Northern Regional Police create, fill captain position
John Sicilia Jr. remembers once running a red light while driving along Route 8 in Shaler.
He was 16 and terrified, with a carload of friends.
Sicilia Jr. also remembers the Shaler police officer who pulled him over, but stopped short of handing him a traffic ticket.
“I remember how appreciative I was ... Sometimes a warning will go a lot farther than hammering someone with a citation,” said Sicilia Jr, 39, of Cranberry, new captain of the Northern Regional Police Department.
“I've behaved myself since,” said Sicilia Jr., son of John Sr. and Sue Sicilia of Center Township, Butler County.
John Sicilia Sr. used to operate the former Superstar Sports store on Mt. Royal Boulevard in Shaler.
Siciia Jr. formerly held the title of sergeant in the Northern Regional Police Department, which serves Richland, Pine, Marshall and Bradford Woods.
Sicilia Jr. — who has never been forced to fire a weapon on duty — started his new job on June 1.
The new captain remembers fearing for his life, however, while wresting with a naked, 300-pound man determined to throw himself from the second-story deck at a Marshall Township residence. Sicilia feared the deck would collapse.
A 1991 graduate of Shaler Area High School and a Westminster College alum, Sicilia is the first law officer in his family.
“I was always fascinated with police work,” Sicilia said. “I remember the Shaler police, and how sharp they looked.”
Sicilia also is a graduate of the Allegheny County Police Academy in North Park, and the FBI National Academy in Quantico, Va. He is commander of the North Hills Special Response Team, a para-military tactical team of officers from a number of police departments in northern Allegheny County.
Sicilia Jr., who has a bachelor's degree in criminal justice, joined Northern Regional Police Department in 1997. He previously worked as a police officer for the University of Pittsburgh and the boroughs of Franklin Park and Oakmont.
Robert Amann, chief of the Northern Regional Police, praised Sicilia's solid character.
“His credibility is beyond reproach. He has done an outstanding job for us,” Amann said, also describing Sicilia as being “very good with the public.”
The Northern Regional Police Board — a panel of elected officials from Pine, Marshall, Richland and Bradford Woods — interviewed and appointed Sicilia to his new position.
“We did not have a captain's position before,” Amman said. “With the size of our police department ... the workload for the operation and the management of the police department was such that I made a request for the board to create the management position of captain.”
In his new job, Sicilia Jr. spends most of his time behind desk, helping to oversee the 31 officers, detectives and other employees of the Northern Regional Police Department.
“Which is a big change,” Sicilia said after 16 years of primarily patrolling roads across the 55 square miles of Bradford Woods, Pine, Richland and Marshall.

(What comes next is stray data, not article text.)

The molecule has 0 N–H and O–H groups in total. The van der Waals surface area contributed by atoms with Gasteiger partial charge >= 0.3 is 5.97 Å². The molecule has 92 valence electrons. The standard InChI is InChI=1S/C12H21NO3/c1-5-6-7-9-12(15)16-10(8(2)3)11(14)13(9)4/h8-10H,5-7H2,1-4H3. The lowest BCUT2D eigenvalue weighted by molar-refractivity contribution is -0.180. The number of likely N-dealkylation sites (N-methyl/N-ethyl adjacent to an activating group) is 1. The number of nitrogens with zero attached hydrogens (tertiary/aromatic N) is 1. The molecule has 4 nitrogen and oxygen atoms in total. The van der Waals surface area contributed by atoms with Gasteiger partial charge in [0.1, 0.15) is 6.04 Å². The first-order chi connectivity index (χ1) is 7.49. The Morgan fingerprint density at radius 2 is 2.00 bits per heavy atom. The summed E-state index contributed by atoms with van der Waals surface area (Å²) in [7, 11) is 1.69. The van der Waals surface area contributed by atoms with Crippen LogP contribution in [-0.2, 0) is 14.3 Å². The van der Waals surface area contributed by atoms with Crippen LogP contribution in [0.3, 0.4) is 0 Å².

A self-described coffee junkie, Sicilia confesses a weakness for sweets and a passion for physical fitness.
He competes in triathlons and rises before dawn to take CrossFit classes before work at the The Primal Athlete gym in Zelienople.
Sicilia and his wife, Erica, a 2001 graduate of Pine-Richland High School, have two children, Max, 2, and Sofia, 1.
Deborah Deasy is a staff writer for Trib Total Media. She can be reached at 724-772-6369 or email@example.com.
Show commenting policy
TribLive commenting policy
You are solely responsible for your comments and by using TribLive.com you agree to our Terms of Service.
We moderate comments. Our goal is to provide substantive commentary for a general readership. By screening submissions, we provide a space where readers can share intelligent and informed commentary that enhances the quality of our news and information.
While most comments will be posted if they are on-topic and not abusive, moderating decisions are subjective. We will make them as carefully and consistently as we can. Because of the volume of reader comments, we cannot review individual moderation decisions with readers.
We value thoughtful comments representing a range of views that make their point quickly and politely. We make an effort to protect discussions from repeated comments either by the same reader or different readers.
We follow the same standards for taste as the daily newspaper. A few things we won't tolerate: personal attacks, obscenity, vulgarity, profanity (including expletives and letters followed by dashes), commercial promotion, impersonations, incoherence, proselytizing and SHOUTING. Don't include URLs to Web sites.
We do not edit comments. They are either approved or deleted. We reserve the right to edit a comment that is quoted or excerpted in an article. In this case, we may fix spelling and punctuation.
We welcome strong opinions and criticism of our work, but we don't want comments to become bogged down with discussions of our policies and we will moderate accordingly.
We appreciate it when readers and people quoted in articles or blog posts point out errors of fact or emphasis and will investigate all assertions. But these suggestions should be sent via e-mail. To avoid distracting other readers, we won't publish comments that suggest a correction. Instead, corrections will be made in a blog post or in an article.
- North Park walk to raise awareness of disorder that affects speech
- Northland program to feature sports-collectibles specialist
- Harvest Home Dinner on menu at St. Alphonsus
- Photo Gallery: Northland Knitters
- Friends of the Riverfront plan to bring park to Etna
- Increased competition forcing Hampton pet shop to close
- North Hills Sports Hall of Fame to add 5 alumni Sept. 10
- Hampton Fields Village resident celebrates 100th birthday with family, friends